5 Things I Learned from Filming and Editing The Robotic Horseman

The Robotic Horseman is Thorndike Production’s first Short Film (with plenty more to come later on down the line) and also marks the first time I was really able to pull off a production. It really has given me the confidence to move forward with future projects and it was quite the learning experience. Not only for both the production, but the post production side of it as well. Although this post doesn’t really contain spoilers for the film itself aside from some of the technical stuff that went into making it, it will be right here for you to watch in case you’re interested.

It’ll also be available for viewing on Amazon Prime when Amazon acutally feels like putting it up. Seriously, it was suppose to go up on March 3rd (and I uploaded it to Prime Video Direct over a week before that.) and it’s still not up. Anyways, on with the list.

1.How to use the Sony a6400

So, there were a couple of things made me decide to rent the Sony A6400 to shoot my short film instead of just using the camera I had at the time, The Canon T3i. One of those reasons being is that I wanted to shoot in a 2.40:1 aspect ratio and the T3i (Or any of Canon’s Cameras as far as I’m aware of) didn’t offer crop marks without using Magic Lanturn. I would have used it for that purpose, but I had a bad experence with it almost killing my T3i so I was pretty much “Never again.” It was also cheaper to rent the A6400, a lens adapter so I can use the lenses I already have, and a fast enough SD card than it was with renting my original choice for a possible camera rental: The 7D Mark II with an Atomos Recorder and a compadable ssd to get prores recording.

2.The Google Pixel XL Really Holds its Own

The Original plan for the driving scenes in the short film was to use my phone (The Google Pxiel XL) with a Car mount rig I had to get all kinds of different shots of the driving scenes. The reason why I was going to use my phone instead of the A6400 was in case something went wrong with the rig, only my phone would be destroyed, not a camera that I was renting. Ultimately, it was taking forever to get the first set up underway, so we ended up shooting it like you see in the final film. I did use Filmic pro to be able to get the footage shot at 24 frames per second and used a flat profile in order to get the best dynamic range out of it. Honestly, after using the Google Pixel XL for that one scene, I legit consider it an option for what camera to use on certain projects. Only in situations where it’s either outside during the day or really powerful lights are being used to allow the lowest iso to be used for the camera. Who knows, I might even upgrade to the Pixel 4 so I can use moment’s lenses and filters on it as well.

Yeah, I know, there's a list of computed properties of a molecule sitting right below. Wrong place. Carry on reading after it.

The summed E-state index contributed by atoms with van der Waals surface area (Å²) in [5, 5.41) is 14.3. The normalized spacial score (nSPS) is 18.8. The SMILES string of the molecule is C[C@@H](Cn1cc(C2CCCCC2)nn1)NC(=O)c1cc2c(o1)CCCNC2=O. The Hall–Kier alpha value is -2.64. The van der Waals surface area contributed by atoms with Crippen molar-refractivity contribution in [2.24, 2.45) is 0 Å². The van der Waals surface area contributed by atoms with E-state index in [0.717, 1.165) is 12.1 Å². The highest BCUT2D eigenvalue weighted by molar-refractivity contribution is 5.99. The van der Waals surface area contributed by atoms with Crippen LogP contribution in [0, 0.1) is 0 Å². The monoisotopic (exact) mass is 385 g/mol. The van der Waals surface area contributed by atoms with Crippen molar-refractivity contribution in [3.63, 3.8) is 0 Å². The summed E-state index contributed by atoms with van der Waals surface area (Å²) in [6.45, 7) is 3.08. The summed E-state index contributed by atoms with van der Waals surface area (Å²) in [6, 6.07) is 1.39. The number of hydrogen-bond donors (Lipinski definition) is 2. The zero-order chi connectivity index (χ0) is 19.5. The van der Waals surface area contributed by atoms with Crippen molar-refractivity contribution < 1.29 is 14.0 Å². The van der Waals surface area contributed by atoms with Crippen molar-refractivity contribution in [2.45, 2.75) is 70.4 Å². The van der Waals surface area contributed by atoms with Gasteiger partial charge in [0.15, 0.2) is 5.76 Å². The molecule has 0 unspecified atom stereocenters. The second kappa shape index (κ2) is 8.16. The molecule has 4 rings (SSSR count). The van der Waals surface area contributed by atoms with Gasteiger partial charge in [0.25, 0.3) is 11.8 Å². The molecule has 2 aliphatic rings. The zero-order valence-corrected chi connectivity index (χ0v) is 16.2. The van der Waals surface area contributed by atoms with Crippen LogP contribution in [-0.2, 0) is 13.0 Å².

3.Davinci Resolve Trail by Fire

Although I was using the Free version of Davinci resolve for a little bit before going into post production I hadn’t really used it to the degree that I did for this film and it was really a test for me to see if I should keep using it or if I should go back to Adobe. Spoiler Alert: I’m still not going back to Adobe. Although, in order to pull of the vfx shots, I did get a trail of Adobe After Effects and used my old Action Essentials Pack (Which for some reason is not compatible with Davinci Resolve) and did it quick and dirty. Since then, I have been looking on how it would be possible to pull off vfx inside of Davinci via it’s fusion tab or by using a free vfx software like Blender, and I gotta say, the node system that both of those software uses is kinda intimidating. BUT for my next short film, I know I’m not only going to have to learn how to use Blender/Davinci Resolve’s Fusion Tab, but also how to get good at using them.

4.How to Rewrite a Script Quickly

So, true story, I had to rewrite parts of the script of the film about a week before we actually went to shoot. Pretty much the scenes that were re-written (while also being open to improv) were the witness scene at the beginning and the ending scene. In the original script, Stan was suppose to die and more Robotic Horsemen were suppose to show up. Then Roll end credits. Due to time constraints of only having one day to film everything, the rewrites were necessary. Especially since there was a scene that was cut before filming even began that established Stan and Jen are in a long distance relationship. I’ve talked with some of my friends about the idea of a feature length version of the Robotic Horseman, and if it does happen, the whole “Long Distance Relationship” thing will definitely be something I’m going to keep in it.

5.How to Be Confident With Your Film Ideas

I’ll be the first to admit: a robot with a horse head is ridiculous. The whole short film is ridiculous. But what else could I do? Every time I tried to write something more straight forward like a drama, I was never able to get far enough with it that I could get anyone on board to help with it. Yet, I was able to write this, get some of my peers to actually help out with it, and actually get it made. Thanks to the support of the cast on this production, I definitely feel better about the ideas I have for films I want to make and stories I want to tell. Who knows, maybe I’ll do something more dramatic in nature next time.

I’ve some additional projects coming down the pipeline very soon and I can’t wait to share what I have in store.

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